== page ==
New York Islanders: It's time to end the JF Bérubé experiment 2
Mar 5, 2017; Calgary, Alberta, CAN; New York Islanders goalie Jean-Francois Berube (30) during the second period against the Calgary Flames at Scotiabank Saddledome. Mandatory Credit: Sergei Belski-USA TODAY Sports

The Jean François-Bérubé experiment hasn’t worked out. It’s time for the New York Islanders to correct the mistake.

It’s time to take off the blinders.

For months, the Isles‘ fan base has been wondering what Garth Snow and his staff have been seeing in Jean François-Bérubé.

In the words of Lighthouse Hockey‘s Dan Saraceni, “The Islanders [are] treating putting Bérubé on waivers like they’d be leaving a brown bag full of cash on a bench at the Port Authority.”

Well, it seems safe to say that the Bérubé experiment hasn’t panned out.

For that reason alone, it’s time for a changing of the guard.

Bérubé, 25, surrendered four goals on Monday night. He’s been pretty terrible this season, recording a league-worst 3.13 goals-against average (amongst goalies with ten or more games).

Sure, he’s not nearly as inept as Joey MacDonald or Nathan Lawson. But keep in mind that the Isles’ merry-go-round of backup netminders was supposed to be ancient history.

Instead, the Islanders have squandered much-needed points because of Bérubé’s well-documented struggles. It would be disrespectful to everybody—from Thomas Greiss down to Jaroslav Hálak to even Bérubé himself—if Garth Snow doesn’t make a move.

NOTES

  • Let’s make something abundantly clear: Thomas Greiss hasn’t been too special, either. But that’s partly because he’s been starting nearly every game. Why? Well… maybe it’s because Bérubé isn’t exactly reliable.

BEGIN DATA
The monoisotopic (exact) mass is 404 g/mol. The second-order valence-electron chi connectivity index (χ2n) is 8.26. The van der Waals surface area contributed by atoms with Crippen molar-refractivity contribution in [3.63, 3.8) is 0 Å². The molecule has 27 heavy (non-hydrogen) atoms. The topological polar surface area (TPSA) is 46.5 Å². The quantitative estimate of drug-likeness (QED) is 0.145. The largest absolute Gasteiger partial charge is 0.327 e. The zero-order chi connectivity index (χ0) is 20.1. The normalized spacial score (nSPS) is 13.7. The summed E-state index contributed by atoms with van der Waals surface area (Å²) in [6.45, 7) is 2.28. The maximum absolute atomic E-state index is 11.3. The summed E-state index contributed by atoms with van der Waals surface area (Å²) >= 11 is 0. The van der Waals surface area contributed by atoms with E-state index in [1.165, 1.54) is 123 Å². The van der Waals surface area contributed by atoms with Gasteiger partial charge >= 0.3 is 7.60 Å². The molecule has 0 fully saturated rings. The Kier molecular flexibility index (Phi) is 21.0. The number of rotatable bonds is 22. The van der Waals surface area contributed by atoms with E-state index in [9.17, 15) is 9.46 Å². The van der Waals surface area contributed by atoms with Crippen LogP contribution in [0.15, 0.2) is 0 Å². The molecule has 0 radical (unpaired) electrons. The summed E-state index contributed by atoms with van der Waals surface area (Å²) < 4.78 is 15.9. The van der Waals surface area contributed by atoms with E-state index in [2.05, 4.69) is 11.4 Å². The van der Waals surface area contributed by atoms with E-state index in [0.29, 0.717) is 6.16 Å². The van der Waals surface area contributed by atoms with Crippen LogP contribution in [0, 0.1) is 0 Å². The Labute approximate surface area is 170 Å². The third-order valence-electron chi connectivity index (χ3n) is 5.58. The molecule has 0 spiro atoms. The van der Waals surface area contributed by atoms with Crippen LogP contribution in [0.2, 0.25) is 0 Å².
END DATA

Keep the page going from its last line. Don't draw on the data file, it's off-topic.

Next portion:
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  • It’s also important to acknowledge that Bérubé has been placed in an unfavorable spot. He’s received meager playing time this season, starting the campaign as the last leg of the team‘s triumvirate of goalies, and continuing as the often forgotten backup netminder.
  • While we’re at it, we might as well address the elephant in the room: Travis Hamonic’s struggles. Honestly, I’m at a loss for words. When healthy, he’s usually a top-flight blueliner—physically tough, positionally sound and mentally aware. But for whatever reason, he’s been off recently, and it’s hampering the team.
  • I’m enough of a Joshua Ho-Sang fan to have written a 2,000-word profile on him. So far, he hasn’t disappointed. The budding forward has showcased his immense talent (most notably his superhuman vision) while managing to escape any off-ice troubles.
  • I’m going to revisit a point I made a couple of weeks ago, not because I’m looking to brag or anything, but because it should serve as a sort of guideline for future reference: Cal Clutterbuck is an awesome grinder. He’s a fan favorite who was one of the league’s best fourth liners over the past couple of seasons. But that’s exactly the point: it’s foolish when a team awards a long term deal for past performances. As much as I’ve supported Clutterbuck over the past couple of seasons, he’s just never been worth the contract he just secured. Why he was suddenly worth the big dough at age twenty-nine is beyond me.

 NEXT: Isles Find Success Over 9-Game Road Trip 


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Justin Weiss is a staff editor at Elite Sports New York, where he covers the New York Islanders and Brooklyn Cyclones. In 2016, he received a Quill Award for Freelance Journalism. He has written for the Long Island Herald, FanSided and YardBarker.